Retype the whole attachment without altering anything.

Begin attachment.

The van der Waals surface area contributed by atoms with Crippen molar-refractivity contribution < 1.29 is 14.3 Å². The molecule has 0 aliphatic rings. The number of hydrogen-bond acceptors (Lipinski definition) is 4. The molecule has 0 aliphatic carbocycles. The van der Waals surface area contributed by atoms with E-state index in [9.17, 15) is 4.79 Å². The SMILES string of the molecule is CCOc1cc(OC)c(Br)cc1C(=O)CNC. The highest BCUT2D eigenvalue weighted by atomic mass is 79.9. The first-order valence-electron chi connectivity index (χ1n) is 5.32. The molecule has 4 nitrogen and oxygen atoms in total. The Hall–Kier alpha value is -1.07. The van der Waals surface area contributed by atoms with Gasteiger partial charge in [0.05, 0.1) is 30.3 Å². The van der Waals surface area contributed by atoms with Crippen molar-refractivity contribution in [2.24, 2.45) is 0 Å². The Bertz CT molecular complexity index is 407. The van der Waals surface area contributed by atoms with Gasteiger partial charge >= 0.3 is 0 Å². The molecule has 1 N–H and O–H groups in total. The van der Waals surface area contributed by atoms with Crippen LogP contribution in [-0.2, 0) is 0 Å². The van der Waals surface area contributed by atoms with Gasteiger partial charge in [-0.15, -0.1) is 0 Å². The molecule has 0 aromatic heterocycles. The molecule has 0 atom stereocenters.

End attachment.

The van der Waals surface area contributed by atoms with Crippen molar-refractivity contribution < 1.29 is 14.3 Å². The molecule has 0 aliphatic rings. The number of hydrogen-bond acceptors (Lipinski definition) is 4. The molecule has 0 aliphatic carbocycles. The van der Waals surface area contributed by atoms with E-state index in [9.17, 15) is 4.79 Å². The SMILES string of the molecule is CCOc1cc(OC)c(Br)cc1C(=O)CNC. The highest BCUT2D eigenvalue weighted by atomic mass is 79.9. The first-order valence-electron chi connectivity index (χ1n) is 5.32. The molecule has 4 nitrogen and oxygen atoms in total. The Hall–Kier alpha value is -1.07. The van der Waals surface area contributed by atoms with Gasteiger partial charge in [0.05, 0.1) is 30.3 Å². The van der Waals surface area contributed by atoms with Crippen molar-refractivity contribution in [2.24, 2.45) is 0 Å². The Bertz CT molecular complexity index is 407. The van der Waals surface area contributed by atoms with Gasteiger partial charge >= 0.3 is 0 Å². The molecule has 1 N–H and O–H groups in total. The van der Waals surface area contributed by atoms with Crippen LogP contribution in [-0.2, 0) is 0 Å². The van der Waals surface area contributed by atoms with Gasteiger partial charge in [-0.15, -0.1) is 0 Å². The molecule has 0 aromatic heterocycles. The molecule has 0 atom stereocenters.